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Posted 09 August 2012 - 02:50 AM

That's the one, blackdogsun. It's a fun video to watch. One of Lehner's strengths is his interest in experiential archaeology.

At about 33:00 in the video, the team shows not only how easy it would've been to haul stones on sledges, but also how the Egyptians might have negotiated the stones around the angles of the rising pyramid. Interesting stuff.

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#554    pug-unex

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Posted 09 September 2012 - 02:13 PM

Hi.
I just watched 3 episodes of "The Pyramid Code" that I'd DVR'd earlier and was compelled to search for potential explanations regarding the "Tri-Lobed Disc".
I found this forum during that brief search and spent pretty much of the last 3 hours reading/scanning thru this thread. I, mostly, was looking for any theory that
would've come close to the one that I had developed while watching the episode that dealt with the mysterious disk, but other than Eldorado's "handles to turn a wheel"
theory, none have come that close to what I was thinking...

Keeping in mind that, as has seemed (both here, and to me) to be deemed the consensus of opinion that the disk is "somewhat fragile", but also bears some weight,
I'm inclined to respectfully disagree with those of you who believe that it couldn't be used mechanically, as a part of some larger mechanism.

Think of how a spool is wound, or the "bobbin" of a sewing machine(?)... and try to envision how the "handles" could be used to turn this disk that would ride back-and-forth along a thin wooden dowel... gently, but firmly, spooling thread onto it... the "lobes" advancing the coil of thread just past the center core of the disk with each "passing" (maybe in an up/down motion, but more likely a side-to-side configuration). The lobes wouldn't have to be very strong, but will have had to have had smooth edges to prevent any snagging of the delicate thread being spooled. The weight of the disk would seemingly ensure a more precise and "taut" winding action easily controlled by the "winder's" manipulations.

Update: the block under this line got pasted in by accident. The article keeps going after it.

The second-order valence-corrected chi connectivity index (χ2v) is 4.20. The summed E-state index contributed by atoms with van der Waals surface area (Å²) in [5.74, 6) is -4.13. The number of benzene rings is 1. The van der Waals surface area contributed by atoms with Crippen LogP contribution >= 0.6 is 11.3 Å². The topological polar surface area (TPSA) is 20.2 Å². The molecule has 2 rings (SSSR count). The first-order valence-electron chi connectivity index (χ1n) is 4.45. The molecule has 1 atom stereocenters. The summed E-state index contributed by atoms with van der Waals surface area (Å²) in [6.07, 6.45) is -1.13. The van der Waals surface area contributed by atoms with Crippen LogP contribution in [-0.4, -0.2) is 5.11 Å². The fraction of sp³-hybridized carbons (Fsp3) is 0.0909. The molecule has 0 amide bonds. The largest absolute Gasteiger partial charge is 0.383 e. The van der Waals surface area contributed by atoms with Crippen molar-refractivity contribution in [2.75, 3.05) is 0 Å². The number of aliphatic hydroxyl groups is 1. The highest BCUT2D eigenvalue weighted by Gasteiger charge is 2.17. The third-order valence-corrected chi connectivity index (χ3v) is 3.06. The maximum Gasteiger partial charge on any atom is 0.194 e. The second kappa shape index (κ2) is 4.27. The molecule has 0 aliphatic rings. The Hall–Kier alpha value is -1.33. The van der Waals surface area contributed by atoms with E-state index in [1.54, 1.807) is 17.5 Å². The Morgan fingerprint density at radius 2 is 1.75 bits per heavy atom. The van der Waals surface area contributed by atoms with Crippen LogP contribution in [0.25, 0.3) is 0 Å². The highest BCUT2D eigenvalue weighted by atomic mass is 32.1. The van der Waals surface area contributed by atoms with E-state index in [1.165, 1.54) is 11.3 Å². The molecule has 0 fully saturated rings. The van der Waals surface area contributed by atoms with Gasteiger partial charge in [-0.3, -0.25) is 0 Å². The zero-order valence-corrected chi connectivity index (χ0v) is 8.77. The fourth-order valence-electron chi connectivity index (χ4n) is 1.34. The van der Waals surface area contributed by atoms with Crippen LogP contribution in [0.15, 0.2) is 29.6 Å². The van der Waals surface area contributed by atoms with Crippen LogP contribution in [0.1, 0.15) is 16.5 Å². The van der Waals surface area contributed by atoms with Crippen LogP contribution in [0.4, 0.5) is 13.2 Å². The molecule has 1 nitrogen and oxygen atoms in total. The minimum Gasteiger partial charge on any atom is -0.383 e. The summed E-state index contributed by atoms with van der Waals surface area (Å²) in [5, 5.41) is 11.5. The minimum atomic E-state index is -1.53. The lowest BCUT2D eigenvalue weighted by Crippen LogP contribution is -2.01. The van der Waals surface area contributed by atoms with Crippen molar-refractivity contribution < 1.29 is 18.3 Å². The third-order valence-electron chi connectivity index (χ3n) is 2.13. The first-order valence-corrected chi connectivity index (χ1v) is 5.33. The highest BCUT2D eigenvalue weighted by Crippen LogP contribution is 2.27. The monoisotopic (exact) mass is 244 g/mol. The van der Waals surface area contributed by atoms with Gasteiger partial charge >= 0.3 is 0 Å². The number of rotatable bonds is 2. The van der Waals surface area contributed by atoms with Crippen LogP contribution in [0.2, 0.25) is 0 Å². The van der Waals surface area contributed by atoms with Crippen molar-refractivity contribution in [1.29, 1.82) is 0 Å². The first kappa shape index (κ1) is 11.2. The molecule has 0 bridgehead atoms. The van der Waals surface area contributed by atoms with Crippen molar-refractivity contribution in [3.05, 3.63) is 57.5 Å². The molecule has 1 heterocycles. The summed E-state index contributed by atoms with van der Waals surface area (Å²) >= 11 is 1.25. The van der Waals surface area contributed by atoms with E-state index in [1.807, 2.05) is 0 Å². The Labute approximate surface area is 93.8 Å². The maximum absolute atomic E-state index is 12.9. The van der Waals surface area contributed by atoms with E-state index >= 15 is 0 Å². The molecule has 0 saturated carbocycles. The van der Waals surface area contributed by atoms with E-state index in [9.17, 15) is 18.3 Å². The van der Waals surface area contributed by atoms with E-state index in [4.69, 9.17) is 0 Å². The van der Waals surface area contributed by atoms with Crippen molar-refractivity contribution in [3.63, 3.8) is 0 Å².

Expressed earlier in the thread, I saw mention of the possibility that this disk could have been used as a "form" to make a more sturdy version of itself (a casting). However, in the case of my theory, and if it would then have been expected to wind heavier rope, the central "core-hole" would have to be much larger to accommodate the bulkier spooling of media with greater thickness. And, giving that the piece seems to be a "one-of-a-kind find" (surviving when it's metal "counterparts" haven't been found), it would seem that the disk in it's stone-form is indeed a "final product".

Exactly how it managed to wind the thread onto the dowel is another thing to imagine, as additional parts of the mechanism would've been required to provide some space between the disk and the receiving rod.

Just my .02.  :)

... and if that isn't how it was used... it was one level of a "multi-level water fountain".    ;)

Great thread &
thanks for reading,
Pug


#555    Eldorado

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Posted 14 October 2012 - 01:01 PM

I came looking for this thread hoping some Sherlock had solved the case.  It's still mighty interesting, in my opinion.  And much better than year after year of the same chatter about ramps and sledges etc.  :)